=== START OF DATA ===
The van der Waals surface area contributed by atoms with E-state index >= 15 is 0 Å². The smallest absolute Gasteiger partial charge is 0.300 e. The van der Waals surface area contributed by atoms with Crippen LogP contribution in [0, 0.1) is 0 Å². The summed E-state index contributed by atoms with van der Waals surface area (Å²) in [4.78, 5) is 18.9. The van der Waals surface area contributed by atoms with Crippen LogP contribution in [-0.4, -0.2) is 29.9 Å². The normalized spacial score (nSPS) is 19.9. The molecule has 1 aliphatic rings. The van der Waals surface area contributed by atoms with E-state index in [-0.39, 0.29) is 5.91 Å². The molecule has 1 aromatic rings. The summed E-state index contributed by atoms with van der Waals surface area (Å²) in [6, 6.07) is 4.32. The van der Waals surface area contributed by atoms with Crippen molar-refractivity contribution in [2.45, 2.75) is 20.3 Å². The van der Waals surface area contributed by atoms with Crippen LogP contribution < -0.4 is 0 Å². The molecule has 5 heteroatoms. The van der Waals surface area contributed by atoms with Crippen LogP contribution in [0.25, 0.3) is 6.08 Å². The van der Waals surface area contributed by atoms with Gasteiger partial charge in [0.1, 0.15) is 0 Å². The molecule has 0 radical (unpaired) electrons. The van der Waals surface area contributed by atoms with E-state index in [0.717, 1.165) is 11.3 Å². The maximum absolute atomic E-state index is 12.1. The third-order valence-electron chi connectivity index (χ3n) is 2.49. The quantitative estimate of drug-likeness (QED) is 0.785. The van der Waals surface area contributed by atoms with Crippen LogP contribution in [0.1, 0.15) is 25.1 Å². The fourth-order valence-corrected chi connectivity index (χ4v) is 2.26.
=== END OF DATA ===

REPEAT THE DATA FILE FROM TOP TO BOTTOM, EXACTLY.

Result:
The van der Waals surface area contributed by atoms with E-state index >= 15 is 0 Å². The smallest absolute Gasteiger partial charge is 0.300 e. The van der Waals surface area contributed by atoms with Crippen LogP contribution in [0, 0.1) is 0 Å². The summed E-state index contributed by atoms with van der Waals surface area (Å²) in [4.78, 5) is 18.9. The van der Waals surface area contributed by atoms with Crippen LogP contribution in [-0.4, -0.2) is 29.9 Å². The normalized spacial score (nSPS) is 19.9. The molecule has 1 aliphatic rings. The van der Waals surface area contributed by atoms with E-state index in [-0.39, 0.29) is 5.91 Å². The molecule has 1 aromatic rings. The summed E-state index contributed by atoms with van der Waals surface area (Å²) in [6, 6.07) is 4.32. The van der Waals surface area contributed by atoms with Crippen molar-refractivity contribution in [2.45, 2.75) is 20.3 Å². The van der Waals surface area contributed by atoms with Crippen LogP contribution < -0.4 is 0 Å². The molecule has 5 heteroatoms. The van der Waals surface area contributed by atoms with Crippen LogP contribution in [0.25, 0.3) is 6.08 Å². The van der Waals surface area contributed by atoms with Gasteiger partial charge in [0.1, 0.15) is 0 Å². The molecule has 0 radical (unpaired) electrons. The van der Waals surface area contributed by atoms with E-state index in [0.717, 1.165) is 11.3 Å². The maximum absolute atomic E-state index is 12.1. The third-order valence-electron chi connectivity index (χ3n) is 2.49. The quantitative estimate of drug-likeness (QED) is 0.785. The van der Waals surface area contributed by atoms with Crippen LogP contribution in [0.1, 0.15) is 25.1 Å². The fourth-order valence-corrected chi connectivity index (χ4v) is 2.26.